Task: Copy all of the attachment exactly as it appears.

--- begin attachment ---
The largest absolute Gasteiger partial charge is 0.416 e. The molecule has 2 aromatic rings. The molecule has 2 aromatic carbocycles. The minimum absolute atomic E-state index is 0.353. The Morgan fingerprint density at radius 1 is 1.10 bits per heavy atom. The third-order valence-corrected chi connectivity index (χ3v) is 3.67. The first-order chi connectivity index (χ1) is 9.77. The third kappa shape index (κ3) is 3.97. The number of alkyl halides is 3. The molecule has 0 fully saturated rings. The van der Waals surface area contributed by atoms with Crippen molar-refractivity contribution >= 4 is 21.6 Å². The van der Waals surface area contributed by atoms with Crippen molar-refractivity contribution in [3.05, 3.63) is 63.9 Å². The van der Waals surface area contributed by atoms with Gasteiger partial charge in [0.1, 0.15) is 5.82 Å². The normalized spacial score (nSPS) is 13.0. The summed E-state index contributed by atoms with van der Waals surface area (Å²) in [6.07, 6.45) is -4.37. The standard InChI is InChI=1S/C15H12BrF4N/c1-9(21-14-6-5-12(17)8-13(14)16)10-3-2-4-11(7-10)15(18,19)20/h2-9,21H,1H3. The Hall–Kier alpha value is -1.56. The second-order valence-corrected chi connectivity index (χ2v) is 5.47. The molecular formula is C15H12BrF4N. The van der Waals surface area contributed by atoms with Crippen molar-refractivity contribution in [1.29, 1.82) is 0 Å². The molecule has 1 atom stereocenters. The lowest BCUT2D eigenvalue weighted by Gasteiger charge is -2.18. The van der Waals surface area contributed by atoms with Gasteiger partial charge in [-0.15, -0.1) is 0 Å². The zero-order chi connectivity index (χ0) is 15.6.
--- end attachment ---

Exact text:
The largest absolute Gasteiger partial charge is 0.416 e. The molecule has 2 aromatic rings. The molecule has 2 aromatic carbocycles. The minimum absolute atomic E-state index is 0.353. The Morgan fingerprint density at radius 1 is 1.10 bits per heavy atom. The third-order valence-corrected chi connectivity index (χ3v) is 3.67. The first-order chi connectivity index (χ1) is 9.77. The third kappa shape index (κ3) is 3.97. The number of alkyl halides is 3. The molecule has 0 fully saturated rings. The van der Waals surface area contributed by atoms with Crippen molar-refractivity contribution >= 4 is 21.6 Å². The van der Waals surface area contributed by atoms with Crippen molar-refractivity contribution in [3.05, 3.63) is 63.9 Å². The van der Waals surface area contributed by atoms with Gasteiger partial charge in [0.1, 0.15) is 5.82 Å². The normalized spacial score (nSPS) is 13.0. The summed E-state index contributed by atoms with van der Waals surface area (Å²) in [6.07, 6.45) is -4.37. The standard InChI is InChI=1S/C15H12BrF4N/c1-9(21-14-6-5-12(17)8-13(14)16)10-3-2-4-11(7-10)15(18,19)20/h2-9,21H,1H3. The Hall–Kier alpha value is -1.56. The second-order valence-corrected chi connectivity index (χ2v) is 5.47. The molecular formula is C15H12BrF4N. The van der Waals surface area contributed by atoms with Crippen molar-refractivity contribution in [1.29, 1.82) is 0 Å². The molecule has 1 atom stereocenters. The lowest BCUT2D eigenvalue weighted by Gasteiger charge is -2.18. The van der Waals surface area contributed by atoms with Gasteiger partial charge in [-0.15, -0.1) is 0 Å². The zero-order chi connectivity index (χ0) is 15.6.